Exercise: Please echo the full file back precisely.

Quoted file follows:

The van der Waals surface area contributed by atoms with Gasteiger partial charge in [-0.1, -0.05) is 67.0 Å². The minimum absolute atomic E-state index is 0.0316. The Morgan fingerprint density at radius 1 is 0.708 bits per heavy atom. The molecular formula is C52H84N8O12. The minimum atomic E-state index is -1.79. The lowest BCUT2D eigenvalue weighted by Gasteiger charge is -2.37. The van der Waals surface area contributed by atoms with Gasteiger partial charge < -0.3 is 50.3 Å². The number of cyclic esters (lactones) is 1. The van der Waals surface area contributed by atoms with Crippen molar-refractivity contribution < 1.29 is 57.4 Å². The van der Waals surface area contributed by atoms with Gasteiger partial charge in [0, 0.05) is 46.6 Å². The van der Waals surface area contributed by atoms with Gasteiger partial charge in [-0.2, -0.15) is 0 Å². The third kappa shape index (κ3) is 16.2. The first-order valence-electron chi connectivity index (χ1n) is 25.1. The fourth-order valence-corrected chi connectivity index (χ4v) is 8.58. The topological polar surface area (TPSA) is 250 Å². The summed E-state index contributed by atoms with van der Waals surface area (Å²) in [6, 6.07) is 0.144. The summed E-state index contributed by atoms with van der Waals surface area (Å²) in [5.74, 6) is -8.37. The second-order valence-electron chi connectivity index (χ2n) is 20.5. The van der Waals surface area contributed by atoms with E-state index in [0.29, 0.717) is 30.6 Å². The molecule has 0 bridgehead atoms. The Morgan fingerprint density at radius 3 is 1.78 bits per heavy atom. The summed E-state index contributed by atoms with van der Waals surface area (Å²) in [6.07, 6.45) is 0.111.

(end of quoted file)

The van der Waals surface area contributed by atoms with Gasteiger partial charge in [-0.1, -0.05) is 67.0 Å². The minimum absolute atomic E-state index is 0.0316. The Morgan fingerprint density at radius 1 is 0.708 bits per heavy atom. The molecular formula is C52H84N8O12. The minimum atomic E-state index is -1.79. The lowest BCUT2D eigenvalue weighted by Gasteiger charge is -2.37. The van der Waals surface area contributed by atoms with Gasteiger partial charge < -0.3 is 50.3 Å². The number of cyclic esters (lactones) is 1. The van der Waals surface area contributed by atoms with Crippen molar-refractivity contribution < 1.29 is 57.4 Å². The van der Waals surface area contributed by atoms with Gasteiger partial charge in [0, 0.05) is 46.6 Å². The van der Waals surface area contributed by atoms with Gasteiger partial charge in [-0.2, -0.15) is 0 Å². The third kappa shape index (κ3) is 16.2. The first-order valence-electron chi connectivity index (χ1n) is 25.1. The fourth-order valence-corrected chi connectivity index (χ4v) is 8.58. The topological polar surface area (TPSA) is 250 Å². The summed E-state index contributed by atoms with van der Waals surface area (Å²) in [6, 6.07) is 0.144. The summed E-state index contributed by atoms with van der Waals surface area (Å²) in [5.74, 6) is -8.37. The second-order valence-electron chi connectivity index (χ2n) is 20.5. The van der Waals surface area contributed by atoms with E-state index in [0.29, 0.717) is 30.6 Å². The molecule has 0 bridgehead atoms. The Morgan fingerprint density at radius 3 is 1.78 bits per heavy atom. The summed E-state index contributed by atoms with van der Waals surface area (Å²) in [6.07, 6.45) is 0.111.